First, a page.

Logo Clothing In The News Tagged: dress code

Uniforms and Accessories: When is a Uniform Not a Uniform?

Image source: The-diaries-of-a-shopping-addict.blogspot.com When is a uniform not a uniform? No, I'm not trying to get all philosophical with semi-pointless questions about how noisy falling trees are. I just want to take a look at the complicated relationship between uniforms and accessories.   Individualization vs Uniformity The whole point of a uniform is to make everybody, well, uniform. Uniting all of your employees under a single cohesive look will make your business appear more professional and well-organized. That being said, you might want to consider allowing accessories or deviations from the standard uniform design if your company promotes a relaxed atmosphere or individual expression. Image source: Linkrandom.blogspot.com   Strict uniforms could come off as stifling, especially to younger crowds. Giving your employees a bit of leeway to allow for jewelry, hats, buttons, or other accessories will make your employees come off...

Rebellion in the Ranks! Dealing with Uniform Protests

Image source: Huffingtonpost.co.uk Every once in a while, conditions for workers get so bad that they have to go on strike. Employees usually protest poor working conditions or low wages -- it's rare that you find employees who take a stand against the company uniform.   But that's exactly what happened in northern Stockholm, Sweden. Male train workers have taken to wearing skirts on the job to protest the company's uniform policy, which bans shorts in summer. Skirts, however, are perfectly acceptable under the company's dress code.   Martin Akersten, a Swedish train worker, explained, "We have always said that when summer comes, we will get some skirts and wear them. It's very warm weather here so we would like to wear shorts but if we can't then we have skirts for comfort."   He added, "It can be over 35 degrees...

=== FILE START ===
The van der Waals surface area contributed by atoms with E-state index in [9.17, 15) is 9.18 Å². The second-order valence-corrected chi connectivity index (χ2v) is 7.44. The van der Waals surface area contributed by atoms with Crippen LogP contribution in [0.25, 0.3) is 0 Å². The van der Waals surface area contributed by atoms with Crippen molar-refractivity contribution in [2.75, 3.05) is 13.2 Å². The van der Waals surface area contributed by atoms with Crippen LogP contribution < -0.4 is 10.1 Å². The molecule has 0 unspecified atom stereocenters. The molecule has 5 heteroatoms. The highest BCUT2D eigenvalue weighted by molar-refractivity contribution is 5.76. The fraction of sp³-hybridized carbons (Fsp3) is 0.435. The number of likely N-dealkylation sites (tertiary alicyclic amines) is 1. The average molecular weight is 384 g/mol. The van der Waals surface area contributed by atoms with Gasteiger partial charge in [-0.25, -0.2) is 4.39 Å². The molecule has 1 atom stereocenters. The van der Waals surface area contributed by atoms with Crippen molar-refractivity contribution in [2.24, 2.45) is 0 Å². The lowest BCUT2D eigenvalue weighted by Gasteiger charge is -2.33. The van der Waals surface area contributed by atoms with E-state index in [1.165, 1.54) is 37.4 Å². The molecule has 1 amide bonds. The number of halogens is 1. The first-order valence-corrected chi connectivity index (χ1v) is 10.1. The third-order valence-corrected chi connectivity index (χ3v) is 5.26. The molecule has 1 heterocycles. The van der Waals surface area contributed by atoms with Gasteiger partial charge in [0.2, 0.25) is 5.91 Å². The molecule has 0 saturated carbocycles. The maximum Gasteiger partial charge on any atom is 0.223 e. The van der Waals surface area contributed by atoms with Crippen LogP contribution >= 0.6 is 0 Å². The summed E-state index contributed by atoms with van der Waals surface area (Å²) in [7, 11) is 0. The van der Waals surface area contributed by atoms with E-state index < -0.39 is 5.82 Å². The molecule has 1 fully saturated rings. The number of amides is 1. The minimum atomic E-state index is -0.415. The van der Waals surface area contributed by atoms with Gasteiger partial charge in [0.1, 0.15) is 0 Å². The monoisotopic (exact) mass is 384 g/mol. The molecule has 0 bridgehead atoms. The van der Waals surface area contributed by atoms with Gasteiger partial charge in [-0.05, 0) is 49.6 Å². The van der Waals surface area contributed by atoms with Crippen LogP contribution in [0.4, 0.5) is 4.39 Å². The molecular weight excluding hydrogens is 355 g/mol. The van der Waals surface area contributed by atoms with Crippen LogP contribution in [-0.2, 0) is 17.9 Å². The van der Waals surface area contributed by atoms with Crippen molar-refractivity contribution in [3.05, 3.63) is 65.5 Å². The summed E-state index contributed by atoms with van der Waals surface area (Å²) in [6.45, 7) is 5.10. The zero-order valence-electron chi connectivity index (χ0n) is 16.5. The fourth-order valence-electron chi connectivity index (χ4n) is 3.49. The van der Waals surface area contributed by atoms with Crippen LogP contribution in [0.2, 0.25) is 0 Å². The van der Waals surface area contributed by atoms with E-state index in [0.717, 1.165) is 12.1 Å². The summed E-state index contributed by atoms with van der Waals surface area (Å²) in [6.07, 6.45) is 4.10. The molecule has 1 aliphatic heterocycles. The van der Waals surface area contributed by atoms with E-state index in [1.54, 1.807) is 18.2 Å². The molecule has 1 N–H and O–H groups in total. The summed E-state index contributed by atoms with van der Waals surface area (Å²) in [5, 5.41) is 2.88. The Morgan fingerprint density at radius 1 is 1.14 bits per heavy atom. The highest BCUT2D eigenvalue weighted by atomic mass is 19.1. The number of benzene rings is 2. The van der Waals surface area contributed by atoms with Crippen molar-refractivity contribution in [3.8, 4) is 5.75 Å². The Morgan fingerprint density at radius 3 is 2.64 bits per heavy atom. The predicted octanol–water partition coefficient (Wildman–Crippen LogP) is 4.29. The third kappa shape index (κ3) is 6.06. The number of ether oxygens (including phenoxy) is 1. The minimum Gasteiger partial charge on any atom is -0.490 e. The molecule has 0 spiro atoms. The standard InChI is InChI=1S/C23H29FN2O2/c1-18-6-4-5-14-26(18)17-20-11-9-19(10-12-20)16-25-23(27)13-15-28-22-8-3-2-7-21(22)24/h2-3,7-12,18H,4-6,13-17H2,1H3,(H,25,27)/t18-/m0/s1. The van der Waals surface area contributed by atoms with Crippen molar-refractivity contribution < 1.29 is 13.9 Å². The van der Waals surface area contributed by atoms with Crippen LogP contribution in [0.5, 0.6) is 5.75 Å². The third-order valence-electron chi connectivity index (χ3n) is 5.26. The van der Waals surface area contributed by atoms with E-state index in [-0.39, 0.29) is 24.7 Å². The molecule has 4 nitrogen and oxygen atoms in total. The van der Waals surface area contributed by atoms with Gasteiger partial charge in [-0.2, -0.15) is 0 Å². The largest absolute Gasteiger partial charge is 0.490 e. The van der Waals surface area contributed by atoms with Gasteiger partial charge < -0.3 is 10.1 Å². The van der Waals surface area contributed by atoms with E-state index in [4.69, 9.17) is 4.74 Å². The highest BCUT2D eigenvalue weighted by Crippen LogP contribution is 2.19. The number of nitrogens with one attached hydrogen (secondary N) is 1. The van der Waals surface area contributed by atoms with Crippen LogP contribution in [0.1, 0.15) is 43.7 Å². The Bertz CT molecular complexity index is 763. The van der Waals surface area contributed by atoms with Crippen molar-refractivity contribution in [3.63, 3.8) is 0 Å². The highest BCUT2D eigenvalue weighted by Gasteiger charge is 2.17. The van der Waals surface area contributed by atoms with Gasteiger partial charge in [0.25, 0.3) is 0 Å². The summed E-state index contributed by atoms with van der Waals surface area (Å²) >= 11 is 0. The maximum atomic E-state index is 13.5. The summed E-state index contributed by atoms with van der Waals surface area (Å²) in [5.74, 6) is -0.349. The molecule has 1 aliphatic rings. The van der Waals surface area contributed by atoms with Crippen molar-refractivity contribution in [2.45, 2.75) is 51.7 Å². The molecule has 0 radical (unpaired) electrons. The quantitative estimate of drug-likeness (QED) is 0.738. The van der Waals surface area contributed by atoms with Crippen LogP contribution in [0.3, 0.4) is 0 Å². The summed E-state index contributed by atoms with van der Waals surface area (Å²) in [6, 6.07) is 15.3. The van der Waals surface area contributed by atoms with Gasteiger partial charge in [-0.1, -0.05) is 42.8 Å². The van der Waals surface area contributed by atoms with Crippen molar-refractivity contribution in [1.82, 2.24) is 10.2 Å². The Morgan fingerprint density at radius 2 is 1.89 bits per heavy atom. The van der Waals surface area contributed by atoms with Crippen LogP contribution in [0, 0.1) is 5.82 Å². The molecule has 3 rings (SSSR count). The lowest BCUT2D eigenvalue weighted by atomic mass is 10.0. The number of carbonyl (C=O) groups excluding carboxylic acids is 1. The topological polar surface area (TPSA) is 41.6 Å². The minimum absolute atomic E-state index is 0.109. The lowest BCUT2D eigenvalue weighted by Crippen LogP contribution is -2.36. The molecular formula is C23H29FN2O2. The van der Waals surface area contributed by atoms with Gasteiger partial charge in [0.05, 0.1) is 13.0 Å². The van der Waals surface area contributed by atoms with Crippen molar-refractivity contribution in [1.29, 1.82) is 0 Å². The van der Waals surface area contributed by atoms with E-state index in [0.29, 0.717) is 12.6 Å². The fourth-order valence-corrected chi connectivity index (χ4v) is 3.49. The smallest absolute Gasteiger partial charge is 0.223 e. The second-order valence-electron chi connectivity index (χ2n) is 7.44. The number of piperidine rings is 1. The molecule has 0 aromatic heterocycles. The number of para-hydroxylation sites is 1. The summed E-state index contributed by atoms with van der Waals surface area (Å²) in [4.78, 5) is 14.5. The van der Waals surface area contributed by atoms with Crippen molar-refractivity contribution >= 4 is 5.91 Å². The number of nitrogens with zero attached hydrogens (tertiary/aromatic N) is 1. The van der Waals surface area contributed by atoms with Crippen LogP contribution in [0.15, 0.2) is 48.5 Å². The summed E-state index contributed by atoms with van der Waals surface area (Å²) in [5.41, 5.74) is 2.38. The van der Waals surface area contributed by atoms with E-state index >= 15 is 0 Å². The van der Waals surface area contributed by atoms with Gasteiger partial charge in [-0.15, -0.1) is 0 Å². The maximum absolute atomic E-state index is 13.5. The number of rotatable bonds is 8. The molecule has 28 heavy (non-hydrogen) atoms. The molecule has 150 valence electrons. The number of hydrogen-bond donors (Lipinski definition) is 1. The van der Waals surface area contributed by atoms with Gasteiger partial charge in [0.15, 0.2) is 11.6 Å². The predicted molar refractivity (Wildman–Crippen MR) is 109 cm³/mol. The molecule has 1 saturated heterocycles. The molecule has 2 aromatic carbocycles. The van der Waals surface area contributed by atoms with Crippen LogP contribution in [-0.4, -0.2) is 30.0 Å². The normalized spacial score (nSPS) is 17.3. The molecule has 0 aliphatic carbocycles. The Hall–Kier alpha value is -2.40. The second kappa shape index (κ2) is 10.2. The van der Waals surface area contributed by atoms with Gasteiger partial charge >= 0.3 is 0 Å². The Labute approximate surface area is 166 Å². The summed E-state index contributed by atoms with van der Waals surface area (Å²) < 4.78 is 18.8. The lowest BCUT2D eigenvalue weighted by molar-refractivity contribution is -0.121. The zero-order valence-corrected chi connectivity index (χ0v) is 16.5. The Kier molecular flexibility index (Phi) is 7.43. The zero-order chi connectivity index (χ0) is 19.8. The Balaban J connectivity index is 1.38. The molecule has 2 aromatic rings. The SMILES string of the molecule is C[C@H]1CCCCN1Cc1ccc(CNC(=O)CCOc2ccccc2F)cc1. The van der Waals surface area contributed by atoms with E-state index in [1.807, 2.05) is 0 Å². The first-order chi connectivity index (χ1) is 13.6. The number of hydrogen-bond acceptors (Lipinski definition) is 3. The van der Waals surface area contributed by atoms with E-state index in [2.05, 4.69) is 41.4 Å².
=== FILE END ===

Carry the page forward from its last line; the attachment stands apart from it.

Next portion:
4 Tips for Implementing a Work Dress Code

[caption id="attachment_1345" align="aligncenter" width="619"] Image source: Krazyivan75.wordpress.com[/caption]   So, you've ordered a line of custom embroidered clothing for your company. Now what? Can you just send out a company-wide email and expect all of your employees to show up to work the next day looking sharp and professional in their new uniforms? Well, maybe. A lot of it depends on the nature of your business. Some employees take the company dress code very seriously, while others tend have a much more lackadaisical approach. So, how can you ensure that your employees always follow the dress code?   1. Make Sure It's Legal   This one is a no brainer. If you force your employees to dress a certain way and then later on down the road one of your employees finds out that the requirements are illegal, then you're in for a...